Wake County commissioners on Monday approved an ordinance allowing the construction of additional dwellings – known as “mother-in-law” apartments or “granny flats” – as large as half the size of a lot’s main dwelling.
The ordinance sets aside a previous 750-square-foot limit. The 6-1 vote, with Commissioner Joe Bryan in opposition, means that homeowners can add either detached or attached additional residence space as long as the new construction or renovation meets setback, sewer and other requirements.
Wake residents who’d like to add on for older family members, as well as contractors who say they get increasing requests for such additions, spoke in support of the ordinance.
“We can design something in 500 square feet, but it’s not going to work worth 2 cents,” said builder-contractor Barry Corbett.
“We don’t want McMansions. But the 50 percent rule will allow large enough additions that will let Mom and Dad go as they please.”
County resident Breck Barker said during a public hearing that his research showed that an addition for a couple would require 1,153 square feet to meet “aging-in-place” and Americans with Disabilities guidelines.
“It seems to me it would be a mistake not to allow this,” said board member Betty Lou Ward.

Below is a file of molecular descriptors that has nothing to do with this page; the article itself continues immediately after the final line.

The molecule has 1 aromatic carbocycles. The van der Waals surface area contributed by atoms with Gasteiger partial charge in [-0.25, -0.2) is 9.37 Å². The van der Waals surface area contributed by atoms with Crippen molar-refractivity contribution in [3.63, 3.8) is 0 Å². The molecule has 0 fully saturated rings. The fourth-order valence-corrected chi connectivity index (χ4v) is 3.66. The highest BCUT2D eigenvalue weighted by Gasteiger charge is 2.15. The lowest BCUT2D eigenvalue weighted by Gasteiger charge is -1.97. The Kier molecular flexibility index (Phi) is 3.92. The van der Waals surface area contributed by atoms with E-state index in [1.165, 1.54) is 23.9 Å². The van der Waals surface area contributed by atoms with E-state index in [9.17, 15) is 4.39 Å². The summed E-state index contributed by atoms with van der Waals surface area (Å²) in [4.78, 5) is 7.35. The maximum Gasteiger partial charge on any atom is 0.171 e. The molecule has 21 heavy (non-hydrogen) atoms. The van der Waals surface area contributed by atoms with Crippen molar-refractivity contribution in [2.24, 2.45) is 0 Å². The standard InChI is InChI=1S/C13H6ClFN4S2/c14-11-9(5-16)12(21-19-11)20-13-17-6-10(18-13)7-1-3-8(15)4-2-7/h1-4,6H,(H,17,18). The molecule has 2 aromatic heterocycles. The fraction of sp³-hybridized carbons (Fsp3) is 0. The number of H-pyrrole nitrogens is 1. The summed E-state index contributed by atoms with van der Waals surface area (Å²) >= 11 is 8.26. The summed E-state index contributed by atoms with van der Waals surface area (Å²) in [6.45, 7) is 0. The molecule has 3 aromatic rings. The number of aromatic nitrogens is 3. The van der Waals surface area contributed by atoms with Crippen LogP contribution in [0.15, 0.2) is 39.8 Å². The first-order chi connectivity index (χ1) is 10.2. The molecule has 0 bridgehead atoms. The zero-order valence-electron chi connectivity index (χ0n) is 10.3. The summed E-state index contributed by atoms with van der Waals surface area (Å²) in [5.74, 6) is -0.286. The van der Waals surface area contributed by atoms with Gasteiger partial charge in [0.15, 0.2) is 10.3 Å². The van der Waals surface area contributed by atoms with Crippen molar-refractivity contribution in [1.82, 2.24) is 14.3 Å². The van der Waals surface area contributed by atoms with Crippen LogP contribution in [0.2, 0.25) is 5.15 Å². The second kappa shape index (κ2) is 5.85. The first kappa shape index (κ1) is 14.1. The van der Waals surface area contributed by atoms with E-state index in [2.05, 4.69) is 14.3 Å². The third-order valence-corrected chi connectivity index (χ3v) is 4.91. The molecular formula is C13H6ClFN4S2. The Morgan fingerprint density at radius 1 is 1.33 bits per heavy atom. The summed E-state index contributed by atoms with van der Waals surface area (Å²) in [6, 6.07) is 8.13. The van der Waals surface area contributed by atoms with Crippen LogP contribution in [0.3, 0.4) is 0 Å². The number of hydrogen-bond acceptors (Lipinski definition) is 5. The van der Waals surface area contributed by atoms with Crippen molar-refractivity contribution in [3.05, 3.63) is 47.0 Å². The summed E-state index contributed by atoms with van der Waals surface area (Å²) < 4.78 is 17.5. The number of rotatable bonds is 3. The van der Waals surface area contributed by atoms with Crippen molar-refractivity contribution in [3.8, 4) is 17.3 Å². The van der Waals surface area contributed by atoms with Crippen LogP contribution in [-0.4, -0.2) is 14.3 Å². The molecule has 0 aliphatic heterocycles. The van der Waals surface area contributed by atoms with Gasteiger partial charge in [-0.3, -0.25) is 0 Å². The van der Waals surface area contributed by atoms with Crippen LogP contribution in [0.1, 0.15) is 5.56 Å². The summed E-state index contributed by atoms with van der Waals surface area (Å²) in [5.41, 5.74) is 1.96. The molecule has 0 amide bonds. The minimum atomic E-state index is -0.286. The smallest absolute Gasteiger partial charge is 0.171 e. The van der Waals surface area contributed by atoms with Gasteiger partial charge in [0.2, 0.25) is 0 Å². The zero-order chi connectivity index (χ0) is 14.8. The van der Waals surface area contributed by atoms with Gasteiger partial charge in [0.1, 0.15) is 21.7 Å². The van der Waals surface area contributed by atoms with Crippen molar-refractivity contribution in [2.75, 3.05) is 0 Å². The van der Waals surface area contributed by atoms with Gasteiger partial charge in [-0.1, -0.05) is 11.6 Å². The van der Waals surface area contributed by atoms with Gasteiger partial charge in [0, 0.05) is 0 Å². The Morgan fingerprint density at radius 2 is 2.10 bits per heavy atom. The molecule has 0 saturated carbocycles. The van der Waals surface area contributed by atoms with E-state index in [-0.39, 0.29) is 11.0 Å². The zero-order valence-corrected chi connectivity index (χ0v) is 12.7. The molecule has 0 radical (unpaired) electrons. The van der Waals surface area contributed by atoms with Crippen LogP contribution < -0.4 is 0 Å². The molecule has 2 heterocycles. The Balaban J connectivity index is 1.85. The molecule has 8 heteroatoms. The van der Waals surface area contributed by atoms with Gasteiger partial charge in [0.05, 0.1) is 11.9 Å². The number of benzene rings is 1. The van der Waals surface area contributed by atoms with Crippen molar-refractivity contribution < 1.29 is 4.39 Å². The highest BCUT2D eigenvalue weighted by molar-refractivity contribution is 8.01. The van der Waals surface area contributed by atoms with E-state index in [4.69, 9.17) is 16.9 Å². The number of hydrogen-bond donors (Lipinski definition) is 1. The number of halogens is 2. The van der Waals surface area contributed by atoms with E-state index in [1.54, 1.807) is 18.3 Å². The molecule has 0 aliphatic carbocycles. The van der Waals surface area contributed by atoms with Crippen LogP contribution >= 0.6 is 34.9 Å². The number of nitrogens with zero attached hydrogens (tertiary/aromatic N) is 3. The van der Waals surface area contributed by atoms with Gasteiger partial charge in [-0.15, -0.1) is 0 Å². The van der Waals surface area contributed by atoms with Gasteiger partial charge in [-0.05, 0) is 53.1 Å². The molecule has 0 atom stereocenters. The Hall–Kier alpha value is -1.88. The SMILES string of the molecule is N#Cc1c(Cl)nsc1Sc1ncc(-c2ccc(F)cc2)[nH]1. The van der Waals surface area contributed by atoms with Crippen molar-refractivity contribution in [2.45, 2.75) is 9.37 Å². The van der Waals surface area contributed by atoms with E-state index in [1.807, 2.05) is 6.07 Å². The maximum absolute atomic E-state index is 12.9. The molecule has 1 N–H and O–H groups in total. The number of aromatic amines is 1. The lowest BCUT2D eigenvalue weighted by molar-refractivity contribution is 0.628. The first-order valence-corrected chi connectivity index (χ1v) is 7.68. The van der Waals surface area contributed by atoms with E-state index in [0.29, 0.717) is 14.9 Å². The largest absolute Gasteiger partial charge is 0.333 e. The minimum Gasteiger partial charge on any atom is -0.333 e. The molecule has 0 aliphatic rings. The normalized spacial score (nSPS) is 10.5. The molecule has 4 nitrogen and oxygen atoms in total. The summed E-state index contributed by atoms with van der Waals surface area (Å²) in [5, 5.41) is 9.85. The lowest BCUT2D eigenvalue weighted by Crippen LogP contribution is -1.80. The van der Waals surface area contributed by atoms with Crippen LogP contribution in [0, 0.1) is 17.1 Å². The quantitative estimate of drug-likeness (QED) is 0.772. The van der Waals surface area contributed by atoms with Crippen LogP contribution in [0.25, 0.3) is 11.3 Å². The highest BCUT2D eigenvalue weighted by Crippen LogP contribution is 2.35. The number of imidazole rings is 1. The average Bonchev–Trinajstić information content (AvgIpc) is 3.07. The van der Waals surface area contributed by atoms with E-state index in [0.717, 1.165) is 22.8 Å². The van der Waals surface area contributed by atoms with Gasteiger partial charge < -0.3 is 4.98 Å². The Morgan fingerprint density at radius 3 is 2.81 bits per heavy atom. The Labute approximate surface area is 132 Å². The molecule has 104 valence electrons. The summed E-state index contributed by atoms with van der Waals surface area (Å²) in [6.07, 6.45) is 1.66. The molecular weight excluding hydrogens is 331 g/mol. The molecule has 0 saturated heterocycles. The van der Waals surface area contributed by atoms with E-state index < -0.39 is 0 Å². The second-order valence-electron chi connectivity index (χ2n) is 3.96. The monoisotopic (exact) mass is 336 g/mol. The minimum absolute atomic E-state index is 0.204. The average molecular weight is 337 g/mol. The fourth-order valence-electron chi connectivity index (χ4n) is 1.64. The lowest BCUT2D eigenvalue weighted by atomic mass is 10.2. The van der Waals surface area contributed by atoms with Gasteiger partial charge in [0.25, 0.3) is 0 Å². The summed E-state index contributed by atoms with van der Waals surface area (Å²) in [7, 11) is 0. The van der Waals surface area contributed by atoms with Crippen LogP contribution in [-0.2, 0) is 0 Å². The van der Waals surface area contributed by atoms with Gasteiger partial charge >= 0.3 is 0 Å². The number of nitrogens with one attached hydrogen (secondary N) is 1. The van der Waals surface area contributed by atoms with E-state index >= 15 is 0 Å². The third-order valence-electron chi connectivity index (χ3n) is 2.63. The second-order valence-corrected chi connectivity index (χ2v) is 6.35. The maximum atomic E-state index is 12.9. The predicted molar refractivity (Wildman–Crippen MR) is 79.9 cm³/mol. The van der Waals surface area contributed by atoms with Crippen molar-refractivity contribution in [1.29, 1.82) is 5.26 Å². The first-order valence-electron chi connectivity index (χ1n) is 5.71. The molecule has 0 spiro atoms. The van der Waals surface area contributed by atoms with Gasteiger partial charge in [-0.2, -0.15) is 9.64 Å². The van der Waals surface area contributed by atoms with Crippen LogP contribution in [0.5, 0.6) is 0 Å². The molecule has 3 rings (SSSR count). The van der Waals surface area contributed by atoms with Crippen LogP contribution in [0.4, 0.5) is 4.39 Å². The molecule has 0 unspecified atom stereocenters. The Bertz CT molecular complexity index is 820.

Bryan, representing Knightdale, said the new guidelines could allow for excessive construction in residential neighborhoods where people moved expecting single-family dwellings.
“We are making a quantum change,” Bryan said, noting that the change could put two “nice-sized houses” on a single-family lot.
No surrounding municipalities or county allows as large an addition as the new ordinance does, Bryan said.
Proponents noted the need for such ancillary dwellings not just for older relatives, but also for people with disabilities caused by military service or other factors. The dwellings can contain a kitchen, bathroom and sleeping area.
In other action, the Board of Commissioners on Monday:
• Announced the selection of two consulting firms to collect information and develop next steps on transit for the Board of Commissioners and other partners. The companies are Triangle-based Kimley-Horn and Associates and Oregon-based Jarrett Walker and Associates.
Contract negotiations are underway with both companies.
“By the time we hit March 15, in the spring, we’ll some good information for your continued discussion,” said County Manager Jim Hartmann.
• Approved incentives potentially worth about $1 million to the international pharmaceutical company Xellia, based on the company’s fulfillment of requirements including a net investment of $100 million, creation of 50 jobs paying 120 percent of the county average and payment of property taxes. The city of Raleigh is paying an equivalent amount.
• Approved spending $1.5 million for a new scoreboard for Five County Stadium.
• Awarded a $6,288,119 contract for construction of the Northeast Regional Library in Wakefield to J.M. Thompson Co. of Raleigh.